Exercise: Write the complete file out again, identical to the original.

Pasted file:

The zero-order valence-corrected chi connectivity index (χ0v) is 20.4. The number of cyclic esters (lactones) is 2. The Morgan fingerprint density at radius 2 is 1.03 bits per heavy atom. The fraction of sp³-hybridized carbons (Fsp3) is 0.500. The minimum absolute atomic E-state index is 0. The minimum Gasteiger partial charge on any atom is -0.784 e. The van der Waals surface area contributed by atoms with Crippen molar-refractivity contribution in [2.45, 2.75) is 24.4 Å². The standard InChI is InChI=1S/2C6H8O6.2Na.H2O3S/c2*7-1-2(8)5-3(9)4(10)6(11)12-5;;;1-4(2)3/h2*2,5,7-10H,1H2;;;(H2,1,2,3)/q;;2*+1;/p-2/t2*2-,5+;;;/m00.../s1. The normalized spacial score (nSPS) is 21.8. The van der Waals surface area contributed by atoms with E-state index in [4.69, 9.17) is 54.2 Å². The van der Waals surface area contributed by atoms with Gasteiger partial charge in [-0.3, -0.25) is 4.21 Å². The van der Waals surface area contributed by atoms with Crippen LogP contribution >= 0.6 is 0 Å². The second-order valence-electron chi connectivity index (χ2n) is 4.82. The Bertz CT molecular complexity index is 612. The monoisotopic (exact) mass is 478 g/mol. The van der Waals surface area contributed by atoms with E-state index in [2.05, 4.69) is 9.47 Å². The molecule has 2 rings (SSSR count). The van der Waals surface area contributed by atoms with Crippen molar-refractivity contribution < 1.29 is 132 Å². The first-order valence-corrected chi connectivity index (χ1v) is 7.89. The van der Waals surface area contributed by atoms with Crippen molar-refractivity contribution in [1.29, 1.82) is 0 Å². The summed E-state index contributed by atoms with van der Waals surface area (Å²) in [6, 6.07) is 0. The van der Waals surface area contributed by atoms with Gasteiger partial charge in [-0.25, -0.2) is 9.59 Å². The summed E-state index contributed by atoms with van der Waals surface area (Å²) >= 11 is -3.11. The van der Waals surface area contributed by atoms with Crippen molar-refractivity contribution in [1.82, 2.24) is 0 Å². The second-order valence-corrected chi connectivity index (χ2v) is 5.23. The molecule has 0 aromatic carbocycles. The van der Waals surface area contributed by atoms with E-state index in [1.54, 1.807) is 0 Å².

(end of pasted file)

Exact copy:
The zero-order valence-corrected chi connectivity index (χ0v) is 20.4. The number of cyclic esters (lactones) is 2. The Morgan fingerprint density at radius 2 is 1.03 bits per heavy atom. The fraction of sp³-hybridized carbons (Fsp3) is 0.500. The minimum absolute atomic E-state index is 0. The minimum Gasteiger partial charge on any atom is -0.784 e. The van der Waals surface area contributed by atoms with Crippen molar-refractivity contribution in [2.45, 2.75) is 24.4 Å². The standard InChI is InChI=1S/2C6H8O6.2Na.H2O3S/c2*7-1-2(8)5-3(9)4(10)6(11)12-5;;;1-4(2)3/h2*2,5,7-10H,1H2;;;(H2,1,2,3)/q;;2*+1;/p-2/t2*2-,5+;;;/m00.../s1. The normalized spacial score (nSPS) is 21.8. The van der Waals surface area contributed by atoms with E-state index in [4.69, 9.17) is 54.2 Å². The van der Waals surface area contributed by atoms with Gasteiger partial charge in [-0.3, -0.25) is 4.21 Å². The van der Waals surface area contributed by atoms with Crippen LogP contribution >= 0.6 is 0 Å². The second-order valence-electron chi connectivity index (χ2n) is 4.82. The Bertz CT molecular complexity index is 612. The monoisotopic (exact) mass is 478 g/mol. The van der Waals surface area contributed by atoms with E-state index in [2.05, 4.69) is 9.47 Å². The molecule has 2 rings (SSSR count). The van der Waals surface area contributed by atoms with Crippen molar-refractivity contribution < 1.29 is 132 Å². The first-order valence-corrected chi connectivity index (χ1v) is 7.89. The van der Waals surface area contributed by atoms with Crippen molar-refractivity contribution in [1.29, 1.82) is 0 Å². The summed E-state index contributed by atoms with van der Waals surface area (Å²) in [6, 6.07) is 0. The van der Waals surface area contributed by atoms with Gasteiger partial charge in [-0.25, -0.2) is 9.59 Å². The summed E-state index contributed by atoms with van der Waals surface area (Å²) >= 11 is -3.11. The van der Waals surface area contributed by atoms with Crippen molar-refractivity contribution in [1.82, 2.24) is 0 Å². The second-order valence-corrected chi connectivity index (χ2v) is 5.23. The molecule has 0 aromatic carbocycles. The van der Waals surface area contributed by atoms with E-state index in [1.54, 1.807) is 0 Å².